Siblings of Children with Serious Illnesses
Typical Feelings for Siblings of a Sick Child: Guilt
Feeling excluded can naturally lead to jealousy. Siblings may even wish a sick sibling would die. Then, if their sibling's condition does not improve, or worsens, the well siblings feel guilty or perhaps responsible.
Children ages 3 to 6 years are particularly susceptible. They are what experts call "magical thinkers," who believe their thoughts have the power to hurt others.
A magical thinker who feels jealous of a sibling or wishes for a sibling's death can feel responsible if his sibling's condition does not improve. The sibling's condition may even appear to be punishment for something the magical thinker did. Children at this age are capable of thinking, "Yesterday I stole my brother's toy, and today my brother is even sicker. It's my fault."
Parents can combat the feelings that lead to jealousy and guilt by making sure children feel included and loved and by assuring children that their feelings are normal. Parents should make clear to children of all ages, and magical thinkers in particular, that they had nothing to do with their sibling's illness.
Typical Feelings for Siblings of a Sick Child: Wanting to be Normal
Most children just want things to go back to normal. Parents should make every effort to keep siblings on their regular schedules for school, mealtimes, bedtimes, and extra-curricular activities.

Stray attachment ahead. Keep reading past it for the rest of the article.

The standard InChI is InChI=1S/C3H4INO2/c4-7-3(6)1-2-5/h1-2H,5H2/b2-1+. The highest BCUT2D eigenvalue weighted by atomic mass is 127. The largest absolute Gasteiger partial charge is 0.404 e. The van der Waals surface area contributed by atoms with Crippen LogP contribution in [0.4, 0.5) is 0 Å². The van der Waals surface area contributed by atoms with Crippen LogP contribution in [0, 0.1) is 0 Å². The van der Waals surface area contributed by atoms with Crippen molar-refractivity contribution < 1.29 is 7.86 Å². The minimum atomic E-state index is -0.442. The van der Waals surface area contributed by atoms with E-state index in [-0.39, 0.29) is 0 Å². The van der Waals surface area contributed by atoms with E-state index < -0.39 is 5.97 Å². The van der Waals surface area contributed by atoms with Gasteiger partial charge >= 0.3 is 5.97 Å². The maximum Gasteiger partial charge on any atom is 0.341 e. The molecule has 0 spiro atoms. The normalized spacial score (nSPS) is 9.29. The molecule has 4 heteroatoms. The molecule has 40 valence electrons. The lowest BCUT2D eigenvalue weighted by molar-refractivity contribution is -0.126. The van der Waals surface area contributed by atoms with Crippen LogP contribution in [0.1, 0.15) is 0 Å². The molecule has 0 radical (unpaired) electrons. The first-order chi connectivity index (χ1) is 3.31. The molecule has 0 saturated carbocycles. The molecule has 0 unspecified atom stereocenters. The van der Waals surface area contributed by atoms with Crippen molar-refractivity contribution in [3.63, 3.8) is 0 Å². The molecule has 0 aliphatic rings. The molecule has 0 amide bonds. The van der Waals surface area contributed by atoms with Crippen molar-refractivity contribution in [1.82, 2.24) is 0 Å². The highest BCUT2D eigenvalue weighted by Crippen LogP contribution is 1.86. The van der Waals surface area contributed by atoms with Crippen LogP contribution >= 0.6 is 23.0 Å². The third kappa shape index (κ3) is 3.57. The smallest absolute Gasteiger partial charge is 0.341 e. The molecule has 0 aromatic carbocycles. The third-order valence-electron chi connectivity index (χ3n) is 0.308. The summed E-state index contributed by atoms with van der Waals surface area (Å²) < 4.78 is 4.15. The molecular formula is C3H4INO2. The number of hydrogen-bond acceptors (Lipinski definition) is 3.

Parents will need to rely on trusted family members and friends to ensure that this happens. Palliative care social workers note that sometimes families want to keep their child's condition to themselves and not ask for help. This is nearly impossible -- and could be detrimental to the well-being of the other children.
When children must be taken out of their normal comfort zones -- for hospital visits or perhaps for serious talks about the circumstances -- they should be permitted to leave the situation at any time.
For example, if children would like to visit their sibling in the hospital, they should be accompanied by an adult who can take them out of the room as soon as they are ready. Child life specialists can serve this function, or the child can come to the hospital accompanied by a relative or family friend.